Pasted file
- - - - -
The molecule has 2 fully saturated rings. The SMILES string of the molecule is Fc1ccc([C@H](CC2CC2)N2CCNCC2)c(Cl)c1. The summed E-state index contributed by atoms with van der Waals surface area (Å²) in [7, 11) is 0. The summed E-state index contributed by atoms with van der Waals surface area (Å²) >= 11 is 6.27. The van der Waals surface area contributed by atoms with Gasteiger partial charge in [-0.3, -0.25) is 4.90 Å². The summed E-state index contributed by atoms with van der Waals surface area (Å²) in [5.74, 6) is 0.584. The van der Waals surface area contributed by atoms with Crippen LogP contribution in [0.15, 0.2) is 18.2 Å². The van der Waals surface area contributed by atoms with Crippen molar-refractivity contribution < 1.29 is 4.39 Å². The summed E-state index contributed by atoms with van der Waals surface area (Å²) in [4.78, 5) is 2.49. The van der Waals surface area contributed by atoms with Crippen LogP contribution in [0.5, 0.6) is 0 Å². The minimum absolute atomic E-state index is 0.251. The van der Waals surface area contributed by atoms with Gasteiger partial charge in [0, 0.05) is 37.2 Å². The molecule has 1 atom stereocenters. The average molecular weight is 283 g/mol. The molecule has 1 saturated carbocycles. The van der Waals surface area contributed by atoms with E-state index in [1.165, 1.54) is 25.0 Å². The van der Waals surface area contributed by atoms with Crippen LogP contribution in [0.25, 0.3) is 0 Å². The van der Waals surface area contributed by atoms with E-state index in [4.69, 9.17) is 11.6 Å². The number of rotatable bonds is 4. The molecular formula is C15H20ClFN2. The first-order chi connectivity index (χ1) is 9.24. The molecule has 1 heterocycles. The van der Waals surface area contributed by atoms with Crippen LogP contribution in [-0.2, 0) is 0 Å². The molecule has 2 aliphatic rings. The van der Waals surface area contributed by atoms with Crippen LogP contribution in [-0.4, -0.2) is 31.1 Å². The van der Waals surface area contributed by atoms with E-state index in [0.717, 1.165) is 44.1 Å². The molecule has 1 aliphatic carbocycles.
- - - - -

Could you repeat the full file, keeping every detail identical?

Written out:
The molecule has 2 fully saturated rings. The SMILES string of the molecule is Fc1ccc([C@H](CC2CC2)N2CCNCC2)c(Cl)c1. The summed E-state index contributed by atoms with van der Waals surface area (Å²) in [7, 11) is 0. The summed E-state index contributed by atoms with van der Waals surface area (Å²) >= 11 is 6.27. The van der Waals surface area contributed by atoms with Gasteiger partial charge in [-0.3, -0.25) is 4.90 Å². The summed E-state index contributed by atoms with van der Waals surface area (Å²) in [5.74, 6) is 0.584. The van der Waals surface area contributed by atoms with Crippen LogP contribution in [0.15, 0.2) is 18.2 Å². The van der Waals surface area contributed by atoms with Crippen molar-refractivity contribution < 1.29 is 4.39 Å². The summed E-state index contributed by atoms with van der Waals surface area (Å²) in [4.78, 5) is 2.49. The van der Waals surface area contributed by atoms with Crippen LogP contribution in [0.5, 0.6) is 0 Å². The minimum absolute atomic E-state index is 0.251. The van der Waals surface area contributed by atoms with Gasteiger partial charge in [0, 0.05) is 37.2 Å². The molecule has 1 atom stereocenters. The average molecular weight is 283 g/mol. The molecule has 1 saturated carbocycles. The van der Waals surface area contributed by atoms with E-state index in [1.165, 1.54) is 25.0 Å². The van der Waals surface area contributed by atoms with Crippen LogP contribution in [0.25, 0.3) is 0 Å². The van der Waals surface area contributed by atoms with E-state index in [4.69, 9.17) is 11.6 Å². The number of rotatable bonds is 4. The molecular formula is C15H20ClFN2. The first-order chi connectivity index (χ1) is 9.24. The molecule has 1 heterocycles. The van der Waals surface area contributed by atoms with Crippen LogP contribution in [-0.2, 0) is 0 Å². The molecule has 2 aliphatic rings. The van der Waals surface area contributed by atoms with Crippen LogP contribution in [-0.4, -0.2) is 31.1 Å². The van der Waals surface area contributed by atoms with E-state index in [0.717, 1.165) is 44.1 Å². The molecule has 1 aliphatic carbocycles.